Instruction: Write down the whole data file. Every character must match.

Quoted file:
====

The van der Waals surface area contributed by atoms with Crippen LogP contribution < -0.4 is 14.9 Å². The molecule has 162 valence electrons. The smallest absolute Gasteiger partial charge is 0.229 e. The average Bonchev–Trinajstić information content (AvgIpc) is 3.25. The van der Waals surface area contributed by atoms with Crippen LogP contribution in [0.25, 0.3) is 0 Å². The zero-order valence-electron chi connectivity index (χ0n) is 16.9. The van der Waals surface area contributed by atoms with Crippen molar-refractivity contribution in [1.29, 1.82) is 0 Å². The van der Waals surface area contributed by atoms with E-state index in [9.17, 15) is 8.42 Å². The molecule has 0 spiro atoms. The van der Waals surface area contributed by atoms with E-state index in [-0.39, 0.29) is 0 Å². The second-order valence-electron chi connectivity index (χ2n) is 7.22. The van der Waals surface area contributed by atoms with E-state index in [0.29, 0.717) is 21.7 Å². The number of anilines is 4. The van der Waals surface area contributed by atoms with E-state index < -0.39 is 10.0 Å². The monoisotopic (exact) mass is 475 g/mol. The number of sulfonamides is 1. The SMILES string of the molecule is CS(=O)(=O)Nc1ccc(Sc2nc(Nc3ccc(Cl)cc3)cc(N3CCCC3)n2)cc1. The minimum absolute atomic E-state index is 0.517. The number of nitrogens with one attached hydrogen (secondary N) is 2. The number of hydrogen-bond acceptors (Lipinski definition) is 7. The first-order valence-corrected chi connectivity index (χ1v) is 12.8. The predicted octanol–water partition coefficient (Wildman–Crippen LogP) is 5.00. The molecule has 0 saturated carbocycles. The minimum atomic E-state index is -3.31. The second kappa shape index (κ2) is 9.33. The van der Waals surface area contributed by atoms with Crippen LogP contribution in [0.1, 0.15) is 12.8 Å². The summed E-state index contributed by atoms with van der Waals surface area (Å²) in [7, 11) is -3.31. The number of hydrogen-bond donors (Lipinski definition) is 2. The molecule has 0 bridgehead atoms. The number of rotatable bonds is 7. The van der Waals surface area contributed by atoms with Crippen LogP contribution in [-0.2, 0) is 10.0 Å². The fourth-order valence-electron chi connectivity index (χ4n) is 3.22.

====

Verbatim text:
The van der Waals surface area contributed by atoms with Crippen LogP contribution < -0.4 is 14.9 Å². The molecule has 162 valence electrons. The smallest absolute Gasteiger partial charge is 0.229 e. The average Bonchev–Trinajstić information content (AvgIpc) is 3.25. The van der Waals surface area contributed by atoms with Crippen LogP contribution in [0.25, 0.3) is 0 Å². The zero-order valence-electron chi connectivity index (χ0n) is 16.9. The van der Waals surface area contributed by atoms with Crippen molar-refractivity contribution in [1.29, 1.82) is 0 Å². The van der Waals surface area contributed by atoms with E-state index in [9.17, 15) is 8.42 Å². The molecule has 0 spiro atoms. The van der Waals surface area contributed by atoms with E-state index in [-0.39, 0.29) is 0 Å². The second-order valence-electron chi connectivity index (χ2n) is 7.22. The van der Waals surface area contributed by atoms with E-state index in [0.29, 0.717) is 21.7 Å². The number of anilines is 4. The van der Waals surface area contributed by atoms with E-state index < -0.39 is 10.0 Å². The monoisotopic (exact) mass is 475 g/mol. The number of sulfonamides is 1. The SMILES string of the molecule is CS(=O)(=O)Nc1ccc(Sc2nc(Nc3ccc(Cl)cc3)cc(N3CCCC3)n2)cc1. The minimum absolute atomic E-state index is 0.517. The number of nitrogens with one attached hydrogen (secondary N) is 2. The number of hydrogen-bond acceptors (Lipinski definition) is 7. The first-order valence-corrected chi connectivity index (χ1v) is 12.8. The predicted octanol–water partition coefficient (Wildman–Crippen LogP) is 5.00. The molecule has 0 saturated carbocycles. The minimum atomic E-state index is -3.31. The second kappa shape index (κ2) is 9.33. The van der Waals surface area contributed by atoms with Crippen LogP contribution in [0.1, 0.15) is 12.8 Å². The summed E-state index contributed by atoms with van der Waals surface area (Å²) in [7, 11) is -3.31. The number of hydrogen-bond donors (Lipinski definition) is 2. The molecule has 0 bridgehead atoms. The number of rotatable bonds is 7. The van der Waals surface area contributed by atoms with Crippen LogP contribution in [-0.2, 0) is 10.0 Å². The fourth-order valence-electron chi connectivity index (χ4n) is 3.22.